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11 Cheapest Places in Illinois To Buy a Home

Abraham Lincoln’s Home

When you think of Illinois, your mind probably immediately jumps to Chicago. This is normal, since Chicago is the third largest city in the country and one of the most well-known cities in the world. While there’s no denying this city’s importance, there’s much more to Illinois than this famous metropolis. Illinois is a diverse state with roots in farming, agriculture, natural resources, and industry. It’s also been hiding some quaint towns, with uber-safe communities, inherent history, and cheap real estate. If you’re looking to settle into a peaceful life with your family, these eleven affordable Illinois towns could be worth checking out as you consider where to buy a new home.

1) Springfield

Located in central Illinois, the state’s capital is home to about 115,000 people. Springfield has several claims to fame. Most notably, it’s where former-President Lincoln lived for over two decades as a politician and lawyer before departing for Washington D.C. in 1861. There are multiple historical tributes dedicated to Lincoln throughout the city. On a less serious historical note, Springfield also claims to have invented the corn dog and the first drive-thru window in the country (still in operation today!). If you become a resident in Springfield, you’ll become privy to certain food items like the “horseshow sandwich” and “chilli” (double L’s), which has earned the city the nickname of The Chilli Capital of the Civilized World.  The cost of living is 13% below the national average and 12% below the state average. The median home price is within many folk’s budgets at $116,600.

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2) Chatham

This cozy town of roughly 12,000 is just 10 miles south of the state capital of Springfield. The median home price is $166,100, almost $10,000 less than the national and state averages. The median household income here is high as well, just below$74,000. Even though Chatham is a small place, it still has several schools, parks, bars, restaurants, and shopping facilities It’s a great place to raise a family due to decent schools and an overall crime rate that’s 70% below the national average. The cost of living index is below average as well. There’s a very down-to-earth feel in this community centered town, which adds to its charm. There may not be an overwhelming amount to do here, but if you’re looking for a quiet and simple life, Chatham could be for you.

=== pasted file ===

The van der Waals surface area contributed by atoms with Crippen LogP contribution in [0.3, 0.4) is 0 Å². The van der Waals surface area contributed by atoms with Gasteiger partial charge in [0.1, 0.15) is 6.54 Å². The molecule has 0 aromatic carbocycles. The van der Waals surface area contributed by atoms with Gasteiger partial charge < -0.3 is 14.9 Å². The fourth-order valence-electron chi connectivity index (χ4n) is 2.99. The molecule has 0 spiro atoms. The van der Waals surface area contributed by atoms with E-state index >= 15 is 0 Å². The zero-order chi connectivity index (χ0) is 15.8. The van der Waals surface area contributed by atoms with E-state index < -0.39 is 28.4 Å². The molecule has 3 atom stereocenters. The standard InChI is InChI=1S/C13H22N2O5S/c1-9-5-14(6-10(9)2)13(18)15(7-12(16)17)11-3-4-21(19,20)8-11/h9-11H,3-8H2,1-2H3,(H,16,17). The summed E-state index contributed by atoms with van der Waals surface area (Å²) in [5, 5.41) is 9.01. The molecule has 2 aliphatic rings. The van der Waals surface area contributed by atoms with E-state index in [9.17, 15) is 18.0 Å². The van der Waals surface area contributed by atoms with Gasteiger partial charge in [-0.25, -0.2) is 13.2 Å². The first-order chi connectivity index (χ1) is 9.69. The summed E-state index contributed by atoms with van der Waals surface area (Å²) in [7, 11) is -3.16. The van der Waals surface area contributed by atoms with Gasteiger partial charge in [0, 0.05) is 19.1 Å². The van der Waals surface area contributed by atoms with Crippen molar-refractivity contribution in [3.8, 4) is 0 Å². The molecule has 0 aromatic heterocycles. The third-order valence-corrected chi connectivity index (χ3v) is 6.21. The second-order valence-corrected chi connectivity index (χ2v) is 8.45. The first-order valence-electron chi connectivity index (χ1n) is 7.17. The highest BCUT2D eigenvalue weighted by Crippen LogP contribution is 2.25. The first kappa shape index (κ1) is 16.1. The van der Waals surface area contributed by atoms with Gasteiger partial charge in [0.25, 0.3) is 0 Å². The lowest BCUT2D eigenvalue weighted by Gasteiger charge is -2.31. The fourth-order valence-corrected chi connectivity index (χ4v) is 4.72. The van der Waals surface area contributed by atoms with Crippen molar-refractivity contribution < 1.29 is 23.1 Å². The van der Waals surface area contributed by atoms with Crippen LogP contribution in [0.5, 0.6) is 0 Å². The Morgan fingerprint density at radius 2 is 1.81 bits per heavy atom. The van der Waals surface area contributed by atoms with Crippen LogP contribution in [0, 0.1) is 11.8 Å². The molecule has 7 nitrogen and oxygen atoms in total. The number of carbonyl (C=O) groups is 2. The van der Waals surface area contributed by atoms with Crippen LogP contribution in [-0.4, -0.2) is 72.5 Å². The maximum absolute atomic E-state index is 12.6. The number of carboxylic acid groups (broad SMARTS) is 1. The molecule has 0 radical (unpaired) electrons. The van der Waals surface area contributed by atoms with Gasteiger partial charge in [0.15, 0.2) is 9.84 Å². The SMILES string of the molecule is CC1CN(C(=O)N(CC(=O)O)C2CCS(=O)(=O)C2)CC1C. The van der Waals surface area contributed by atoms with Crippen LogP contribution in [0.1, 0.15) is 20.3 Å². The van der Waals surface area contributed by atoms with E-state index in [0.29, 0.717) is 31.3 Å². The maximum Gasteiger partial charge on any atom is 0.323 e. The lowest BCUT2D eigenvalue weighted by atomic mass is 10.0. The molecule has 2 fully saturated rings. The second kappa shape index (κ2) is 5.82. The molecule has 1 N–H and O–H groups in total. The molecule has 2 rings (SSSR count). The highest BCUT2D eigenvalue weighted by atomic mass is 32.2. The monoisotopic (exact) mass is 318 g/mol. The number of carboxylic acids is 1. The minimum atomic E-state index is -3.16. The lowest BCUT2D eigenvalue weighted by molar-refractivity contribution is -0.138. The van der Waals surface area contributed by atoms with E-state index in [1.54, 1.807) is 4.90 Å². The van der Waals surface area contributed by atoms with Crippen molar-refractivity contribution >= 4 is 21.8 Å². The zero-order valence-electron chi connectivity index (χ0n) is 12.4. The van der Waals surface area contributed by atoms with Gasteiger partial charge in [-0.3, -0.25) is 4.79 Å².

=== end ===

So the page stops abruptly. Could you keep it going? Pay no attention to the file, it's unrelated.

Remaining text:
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3) Belleville

Medium-sized Belleville is a deal when it comes to buying a home. The median home price is $103,600, although there are houses available with two, three, even four bedrooms, priced at under $100,000.  This is a city for those who enjoy strolls parks, greenery, and nature. In Belleville, there are 15 parks to choose from with miles of walking and jogging trails. The city was named a Tree City USA by the Arbor Day Foundation. Animal lovers will appreciate the city’s Dog Park as well. Residents here enjoy a quality life, especially with things like healthcare, housing, and transportation sitting well below the national average cost of living. This city of roughly 43,000 is spattered with over two dozen public schools and three college campuses. Belleville maintains its down to earth vibe with local farms, orchards, festivals, a drive-in movie theater, and a charming downtown square.

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4) East Peoria

Seventy-three miles north of Springfield is East Peoria, located on the Illinois River. Its location on the water makes it unique in that it houses one of the only marinas of its class between Chicago and St. Louis. If you’re a boater, this is something to consider. The median home price in this north central city is almost one third lower than the national and state averages. With an average cost of $128,200 (although there are many decent two bedrooms for well under $100,000, too), many out of towners are coming here to purchase new homes. Residents enjoy a low cost of living with almost all basic expenses like groceries, healthcare, transportation, goods & services below the national average. Visit the local distilleries, water park, farmers’ markets, and community festivals. Then squeeze in a game of golf, or try your luck at the casino.

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5) Quincy

History buffs will feel right at home in Quincy. Most impressive is the All Wars Museum, housing over 5,000 artifacts dating back to the Revolutionary War all the way to the current “War on Terror.” There’s also a piece of Tower One taken from the Twin Towers and displayed as a 9/11 memorial after the attacks in 2001. The James Wood Mansion, built in 1835, has also been preserved to honor the state’s 12th governor. Historic sites aside, Quincy is one of the cheapest places for real estate in the state and the nation. The median home price is amazingly under $100,000 and it’s definitely possible to find two-bedroom houses around $80,000. Complimenting the housing costs is the overall cost of living, which is 19% lower than the national average. Quincy has almost a dozen private schools and five post-secondary schools. The down-side? The crime rate is slightly above average.

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6)Kewanee